Jason Kindrachuk, a virologist and Canada Research chair at the University of Manitoba, applauds the league's achievment, "especially at a time when there's a lot of misinformation, when there's certainly a lot of consternation about mandates."
Trust still important
Kindrachuk said it has to be a two-way conversation where the public feels like they are part of the equation, "not just a one-way conversation where you have experts that are coming in that are saying, 'This is the absolute of why you need to do this and how you need to do this.'"
There are situations where vaccine mandates are very important, especially during a public health crisis such as the pandemic, he said.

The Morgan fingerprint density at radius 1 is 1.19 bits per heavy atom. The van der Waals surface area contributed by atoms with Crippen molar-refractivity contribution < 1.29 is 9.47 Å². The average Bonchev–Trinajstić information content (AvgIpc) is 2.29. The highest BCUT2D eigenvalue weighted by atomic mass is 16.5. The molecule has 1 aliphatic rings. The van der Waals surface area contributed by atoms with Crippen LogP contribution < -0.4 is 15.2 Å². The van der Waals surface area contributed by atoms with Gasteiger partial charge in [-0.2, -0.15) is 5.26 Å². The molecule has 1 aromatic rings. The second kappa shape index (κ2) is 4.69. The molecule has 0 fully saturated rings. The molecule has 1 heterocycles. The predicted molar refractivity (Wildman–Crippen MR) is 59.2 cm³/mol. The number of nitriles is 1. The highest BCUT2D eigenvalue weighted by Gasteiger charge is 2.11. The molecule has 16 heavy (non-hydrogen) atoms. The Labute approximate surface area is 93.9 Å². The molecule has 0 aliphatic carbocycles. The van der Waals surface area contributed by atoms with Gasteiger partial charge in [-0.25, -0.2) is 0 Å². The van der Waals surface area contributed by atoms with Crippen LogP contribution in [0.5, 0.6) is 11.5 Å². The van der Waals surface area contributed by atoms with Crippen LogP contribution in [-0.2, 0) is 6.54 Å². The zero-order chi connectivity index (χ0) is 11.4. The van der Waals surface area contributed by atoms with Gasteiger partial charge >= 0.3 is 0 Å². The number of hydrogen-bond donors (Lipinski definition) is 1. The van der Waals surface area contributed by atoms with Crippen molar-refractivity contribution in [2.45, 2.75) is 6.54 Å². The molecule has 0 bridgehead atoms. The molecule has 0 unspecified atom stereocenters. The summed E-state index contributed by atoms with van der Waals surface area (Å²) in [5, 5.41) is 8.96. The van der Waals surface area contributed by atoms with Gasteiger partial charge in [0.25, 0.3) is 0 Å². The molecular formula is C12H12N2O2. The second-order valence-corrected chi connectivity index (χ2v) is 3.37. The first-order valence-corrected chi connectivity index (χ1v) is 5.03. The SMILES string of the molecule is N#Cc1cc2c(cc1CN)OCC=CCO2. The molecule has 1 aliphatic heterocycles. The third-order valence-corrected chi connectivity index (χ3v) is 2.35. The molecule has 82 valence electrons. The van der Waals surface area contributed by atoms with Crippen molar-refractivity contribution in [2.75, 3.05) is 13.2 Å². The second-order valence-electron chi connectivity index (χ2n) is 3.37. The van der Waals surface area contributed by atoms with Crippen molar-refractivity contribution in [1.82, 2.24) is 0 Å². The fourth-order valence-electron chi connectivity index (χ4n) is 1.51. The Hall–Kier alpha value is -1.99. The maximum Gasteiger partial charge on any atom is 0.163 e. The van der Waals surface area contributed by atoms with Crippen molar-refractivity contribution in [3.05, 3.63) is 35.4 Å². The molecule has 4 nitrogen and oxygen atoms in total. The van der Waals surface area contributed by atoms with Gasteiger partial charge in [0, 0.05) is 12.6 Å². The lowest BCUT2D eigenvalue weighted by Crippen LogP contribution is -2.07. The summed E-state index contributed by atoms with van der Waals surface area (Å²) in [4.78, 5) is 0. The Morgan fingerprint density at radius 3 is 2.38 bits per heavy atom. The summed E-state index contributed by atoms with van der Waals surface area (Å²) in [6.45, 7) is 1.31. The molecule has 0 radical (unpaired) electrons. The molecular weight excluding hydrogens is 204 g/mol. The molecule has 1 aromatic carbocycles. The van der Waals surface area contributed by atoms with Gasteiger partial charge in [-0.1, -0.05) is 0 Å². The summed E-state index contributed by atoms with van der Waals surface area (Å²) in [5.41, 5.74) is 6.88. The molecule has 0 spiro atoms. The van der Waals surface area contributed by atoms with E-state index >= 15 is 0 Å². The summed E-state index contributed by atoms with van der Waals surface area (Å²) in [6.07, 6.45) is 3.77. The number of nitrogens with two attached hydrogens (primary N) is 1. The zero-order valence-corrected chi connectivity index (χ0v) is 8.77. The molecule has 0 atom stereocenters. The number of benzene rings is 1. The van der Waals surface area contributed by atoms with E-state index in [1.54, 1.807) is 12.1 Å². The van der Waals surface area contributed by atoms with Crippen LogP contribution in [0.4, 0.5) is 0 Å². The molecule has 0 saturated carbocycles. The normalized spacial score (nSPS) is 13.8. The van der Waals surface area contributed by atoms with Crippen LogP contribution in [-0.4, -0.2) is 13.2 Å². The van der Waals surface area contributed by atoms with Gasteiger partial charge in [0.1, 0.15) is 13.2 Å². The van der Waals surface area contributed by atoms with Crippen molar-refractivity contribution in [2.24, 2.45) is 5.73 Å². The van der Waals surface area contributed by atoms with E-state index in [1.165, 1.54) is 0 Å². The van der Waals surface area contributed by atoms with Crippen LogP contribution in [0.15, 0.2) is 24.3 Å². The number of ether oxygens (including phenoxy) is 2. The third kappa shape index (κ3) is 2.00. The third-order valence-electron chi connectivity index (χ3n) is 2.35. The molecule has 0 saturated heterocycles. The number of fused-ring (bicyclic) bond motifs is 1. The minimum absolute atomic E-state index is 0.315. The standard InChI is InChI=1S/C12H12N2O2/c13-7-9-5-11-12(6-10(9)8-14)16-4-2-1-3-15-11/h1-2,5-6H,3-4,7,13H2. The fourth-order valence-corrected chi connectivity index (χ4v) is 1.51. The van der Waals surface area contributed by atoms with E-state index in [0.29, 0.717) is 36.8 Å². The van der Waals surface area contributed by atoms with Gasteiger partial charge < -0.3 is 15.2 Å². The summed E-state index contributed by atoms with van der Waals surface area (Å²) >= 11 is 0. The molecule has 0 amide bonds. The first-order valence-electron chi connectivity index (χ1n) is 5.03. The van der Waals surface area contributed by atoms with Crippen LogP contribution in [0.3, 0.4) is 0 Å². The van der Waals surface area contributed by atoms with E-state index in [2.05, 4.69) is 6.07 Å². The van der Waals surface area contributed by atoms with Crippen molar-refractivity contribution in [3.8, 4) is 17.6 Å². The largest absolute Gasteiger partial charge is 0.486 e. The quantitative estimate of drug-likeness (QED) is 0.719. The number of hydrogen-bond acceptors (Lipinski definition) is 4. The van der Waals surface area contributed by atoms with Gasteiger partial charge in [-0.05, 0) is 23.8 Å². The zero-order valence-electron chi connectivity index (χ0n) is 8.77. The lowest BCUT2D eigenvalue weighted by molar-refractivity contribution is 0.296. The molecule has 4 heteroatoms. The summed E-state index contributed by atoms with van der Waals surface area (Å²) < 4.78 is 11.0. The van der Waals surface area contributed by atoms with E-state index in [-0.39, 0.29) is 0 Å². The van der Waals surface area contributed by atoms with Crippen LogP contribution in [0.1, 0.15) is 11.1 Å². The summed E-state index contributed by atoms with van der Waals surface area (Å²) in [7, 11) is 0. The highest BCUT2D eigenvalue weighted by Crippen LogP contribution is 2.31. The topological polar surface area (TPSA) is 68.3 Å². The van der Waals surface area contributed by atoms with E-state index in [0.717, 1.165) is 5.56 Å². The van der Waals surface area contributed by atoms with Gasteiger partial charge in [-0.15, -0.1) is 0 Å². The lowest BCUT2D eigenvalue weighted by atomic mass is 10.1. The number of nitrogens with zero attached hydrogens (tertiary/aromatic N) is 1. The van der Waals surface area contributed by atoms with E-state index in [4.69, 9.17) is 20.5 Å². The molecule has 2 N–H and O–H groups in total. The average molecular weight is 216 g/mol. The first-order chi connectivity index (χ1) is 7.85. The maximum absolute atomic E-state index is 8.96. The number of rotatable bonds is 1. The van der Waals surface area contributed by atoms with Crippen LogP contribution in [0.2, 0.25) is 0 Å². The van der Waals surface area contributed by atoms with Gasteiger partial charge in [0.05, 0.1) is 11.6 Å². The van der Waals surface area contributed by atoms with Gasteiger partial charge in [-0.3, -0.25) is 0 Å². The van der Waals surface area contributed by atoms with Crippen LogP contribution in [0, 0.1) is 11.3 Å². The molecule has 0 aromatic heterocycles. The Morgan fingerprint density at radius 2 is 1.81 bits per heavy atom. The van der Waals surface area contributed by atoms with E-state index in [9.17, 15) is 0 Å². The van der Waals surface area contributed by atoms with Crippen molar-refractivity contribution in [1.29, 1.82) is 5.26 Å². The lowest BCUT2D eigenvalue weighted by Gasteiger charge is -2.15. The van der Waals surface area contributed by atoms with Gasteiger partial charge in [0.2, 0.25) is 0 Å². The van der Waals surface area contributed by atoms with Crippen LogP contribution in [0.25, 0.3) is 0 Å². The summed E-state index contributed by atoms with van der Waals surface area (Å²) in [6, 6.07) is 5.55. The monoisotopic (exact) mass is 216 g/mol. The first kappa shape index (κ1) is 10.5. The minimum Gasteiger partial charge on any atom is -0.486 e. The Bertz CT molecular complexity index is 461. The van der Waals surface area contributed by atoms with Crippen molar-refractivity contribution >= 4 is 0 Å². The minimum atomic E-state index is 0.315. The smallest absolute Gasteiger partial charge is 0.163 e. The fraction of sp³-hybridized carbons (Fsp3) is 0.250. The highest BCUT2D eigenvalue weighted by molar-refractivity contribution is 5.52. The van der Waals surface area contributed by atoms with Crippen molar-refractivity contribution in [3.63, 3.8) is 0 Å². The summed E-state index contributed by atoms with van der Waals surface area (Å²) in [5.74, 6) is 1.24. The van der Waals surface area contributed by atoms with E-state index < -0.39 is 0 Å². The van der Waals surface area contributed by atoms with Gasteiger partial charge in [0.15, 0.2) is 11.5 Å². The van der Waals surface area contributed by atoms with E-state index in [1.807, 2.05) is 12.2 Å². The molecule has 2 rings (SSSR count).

But Kindrachuk said he hasn't made up his mind about the place of vaccine mandates over the long-term out of concern that those that are hesitant will become more polarized with broad mandates.
He said much hinges on community trust.
"Yes, you can try and enforce mandates. You can try and incentivize them. But if you want long-term buy-in, much of that is still built on forging trust," he said.
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"The truckers are the backbone of our nation", said one protest supporter, "and now they are the metaphor backbone for us standing up for our rights."Hundreds of people gathered along streets and sidewalks in the Barton Street and Centennial Parkway area Thursday morning, and hundreds more waved flags and signs along Queen Elizabeth Way overpasses.